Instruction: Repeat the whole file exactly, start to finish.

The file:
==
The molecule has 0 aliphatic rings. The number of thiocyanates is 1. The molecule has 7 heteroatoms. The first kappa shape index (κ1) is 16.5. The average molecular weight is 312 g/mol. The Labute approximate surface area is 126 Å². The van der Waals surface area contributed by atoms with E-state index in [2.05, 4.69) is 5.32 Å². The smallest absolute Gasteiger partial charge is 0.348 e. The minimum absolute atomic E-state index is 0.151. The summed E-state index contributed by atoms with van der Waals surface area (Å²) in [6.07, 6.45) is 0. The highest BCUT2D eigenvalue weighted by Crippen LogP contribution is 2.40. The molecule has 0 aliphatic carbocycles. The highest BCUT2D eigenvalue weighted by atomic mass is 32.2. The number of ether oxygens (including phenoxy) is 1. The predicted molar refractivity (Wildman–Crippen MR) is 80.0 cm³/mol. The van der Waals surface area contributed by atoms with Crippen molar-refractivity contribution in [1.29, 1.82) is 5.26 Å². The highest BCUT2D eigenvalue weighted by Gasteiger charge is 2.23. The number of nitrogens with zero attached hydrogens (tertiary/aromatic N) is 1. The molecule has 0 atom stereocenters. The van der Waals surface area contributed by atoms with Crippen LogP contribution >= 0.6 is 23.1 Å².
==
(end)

The molecule has 0 aliphatic rings. The number of thiocyanates is 1. The molecule has 7 heteroatoms. The first kappa shape index (κ1) is 16.5. The average molecular weight is 312 g/mol. The Labute approximate surface area is 126 Å². The van der Waals surface area contributed by atoms with E-state index in [2.05, 4.69) is 5.32 Å². The smallest absolute Gasteiger partial charge is 0.348 e. The minimum absolute atomic E-state index is 0.151. The summed E-state index contributed by atoms with van der Waals surface area (Å²) in [6.07, 6.45) is 0. The highest BCUT2D eigenvalue weighted by Crippen LogP contribution is 2.40. The molecule has 0 aliphatic carbocycles. The highest BCUT2D eigenvalue weighted by atomic mass is 32.2. The number of ether oxygens (including phenoxy) is 1. The predicted molar refractivity (Wildman–Crippen MR) is 80.0 cm³/mol. The van der Waals surface area contributed by atoms with Crippen molar-refractivity contribution in [1.29, 1.82) is 5.26 Å². The highest BCUT2D eigenvalue weighted by Gasteiger charge is 2.23. The number of nitrogens with zero attached hydrogens (tertiary/aromatic N) is 1. The molecule has 0 atom stereocenters. The van der Waals surface area contributed by atoms with Crippen LogP contribution >= 0.6 is 23.1 Å².